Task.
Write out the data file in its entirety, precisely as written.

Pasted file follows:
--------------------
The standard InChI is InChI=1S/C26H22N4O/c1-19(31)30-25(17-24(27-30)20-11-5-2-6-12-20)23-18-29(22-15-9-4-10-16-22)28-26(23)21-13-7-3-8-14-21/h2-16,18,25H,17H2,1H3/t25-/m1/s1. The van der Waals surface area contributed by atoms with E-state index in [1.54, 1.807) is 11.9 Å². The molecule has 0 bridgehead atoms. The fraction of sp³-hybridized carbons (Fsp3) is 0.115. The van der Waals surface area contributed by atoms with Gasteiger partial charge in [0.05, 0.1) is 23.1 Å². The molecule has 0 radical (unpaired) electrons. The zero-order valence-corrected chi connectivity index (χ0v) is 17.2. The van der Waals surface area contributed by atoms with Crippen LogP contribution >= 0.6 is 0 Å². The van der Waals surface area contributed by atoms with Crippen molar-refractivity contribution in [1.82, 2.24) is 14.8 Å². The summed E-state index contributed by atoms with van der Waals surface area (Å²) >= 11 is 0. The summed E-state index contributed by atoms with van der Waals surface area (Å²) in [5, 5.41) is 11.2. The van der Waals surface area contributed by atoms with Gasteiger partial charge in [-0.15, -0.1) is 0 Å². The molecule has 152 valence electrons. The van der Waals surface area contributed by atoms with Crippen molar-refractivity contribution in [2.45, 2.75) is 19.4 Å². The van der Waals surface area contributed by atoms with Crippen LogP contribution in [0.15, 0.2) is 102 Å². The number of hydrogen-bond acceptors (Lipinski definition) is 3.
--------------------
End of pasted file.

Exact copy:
The standard InChI is InChI=1S/C26H22N4O/c1-19(31)30-25(17-24(27-30)20-11-5-2-6-12-20)23-18-29(22-15-9-4-10-16-22)28-26(23)21-13-7-3-8-14-21/h2-16,18,25H,17H2,1H3/t25-/m1/s1. The van der Waals surface area contributed by atoms with E-state index in [1.54, 1.807) is 11.9 Å². The molecule has 0 bridgehead atoms. The fraction of sp³-hybridized carbons (Fsp3) is 0.115. The van der Waals surface area contributed by atoms with Gasteiger partial charge in [0.05, 0.1) is 23.1 Å². The molecule has 0 radical (unpaired) electrons. The zero-order valence-corrected chi connectivity index (χ0v) is 17.2. The van der Waals surface area contributed by atoms with Crippen LogP contribution >= 0.6 is 0 Å². The van der Waals surface area contributed by atoms with Crippen molar-refractivity contribution in [1.82, 2.24) is 14.8 Å². The summed E-state index contributed by atoms with van der Waals surface area (Å²) >= 11 is 0. The summed E-state index contributed by atoms with van der Waals surface area (Å²) in [5, 5.41) is 11.2. The van der Waals surface area contributed by atoms with Gasteiger partial charge in [-0.15, -0.1) is 0 Å². The molecule has 152 valence electrons. The van der Waals surface area contributed by atoms with Crippen molar-refractivity contribution in [2.45, 2.75) is 19.4 Å². The van der Waals surface area contributed by atoms with Crippen LogP contribution in [0.15, 0.2) is 102 Å². The number of hydrogen-bond acceptors (Lipinski definition) is 3.